People get happier with age, research finds.
Surprisingly, anxiety and depression peak in people’s 20s and 30s, when we are generally thought to be in our prime.
Professor Dilip Jeste, a senior author of the study, talking about older people, said:
“Their improved sense of psychological well-being was linear and substantial.
Participants reported that they felt better about themselves and their lives year upon year, decade after decade.”
Youth adulthood, though, was not the paradise that is often assumed, Professor Dilip Jeste said:
“This ‘fountain of youth’ period is associated with far worse levels of psychological well-being than any other period of adulthood.”
The study’s conclusions come from a survey of 1,546 randomly selected adults in San Diego County.
Conventionally, scientists have assumed that people’s mental health follows their declining physical and cognitive function.
This was certainly not the case in this research.
Previous findings on this have been mixed, however, Professor Jeste said:
“Some investigators have reported a U-shaped curve of well-being across the lifespan, with declines from early adulthood to middle age followed by an improvement in later adulthood.
The nadir of mental health in this model occurs during middle age, roughly 45 to 55. However, we did not find such a mid-life dip in well-being.”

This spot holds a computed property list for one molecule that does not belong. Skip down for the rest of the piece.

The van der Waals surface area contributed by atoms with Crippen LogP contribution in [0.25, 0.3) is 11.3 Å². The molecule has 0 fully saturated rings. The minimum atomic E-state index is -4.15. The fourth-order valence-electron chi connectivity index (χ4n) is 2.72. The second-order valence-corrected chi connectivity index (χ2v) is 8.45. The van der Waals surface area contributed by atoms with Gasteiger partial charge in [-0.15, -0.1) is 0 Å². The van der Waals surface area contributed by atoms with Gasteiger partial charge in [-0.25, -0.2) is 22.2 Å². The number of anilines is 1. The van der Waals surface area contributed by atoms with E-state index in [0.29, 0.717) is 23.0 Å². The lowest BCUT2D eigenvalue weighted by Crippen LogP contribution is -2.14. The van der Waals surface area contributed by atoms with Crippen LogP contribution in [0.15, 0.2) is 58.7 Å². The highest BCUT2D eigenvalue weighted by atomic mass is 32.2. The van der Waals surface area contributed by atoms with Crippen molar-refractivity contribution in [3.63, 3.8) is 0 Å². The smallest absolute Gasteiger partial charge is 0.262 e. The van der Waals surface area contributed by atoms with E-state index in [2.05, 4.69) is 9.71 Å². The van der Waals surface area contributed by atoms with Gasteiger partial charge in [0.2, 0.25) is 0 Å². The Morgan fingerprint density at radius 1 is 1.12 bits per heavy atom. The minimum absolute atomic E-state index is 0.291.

People are generally found to have better mental health as they get older — but this hasn’t previously been linked to happiness.
Cognitive decline, while noticeable, clearly does not ruin the enjoyment of life for many, Professor Jeste said:
“Some cognitive decline over time is inevitable, but its effect is clearly not uniform and in many people, not clinically significant — at least in terms of impacting their sense of well-being and enjoyment of life.”
There are a variety of reasons why happiness comes with age.
It could be that older people:
- tend not to ‘sweat the small stuff’,
- are more wise,
- regulate their emotions more effectively,
- retain fewer negative emotions and memories,
- and make better social decisions.
Dr Michael L. Thomas, the study’s first author, warned of its limitations:
“…like many other investigations of this type, it was a cross-sectional study, and thus a snapshot of data.
Also, there may have been a survivor bias — i.e., less healthy adults do not survive into old age.”
The study was published in the Journal of Clinical Psychiatry (Thomas et al., 2016).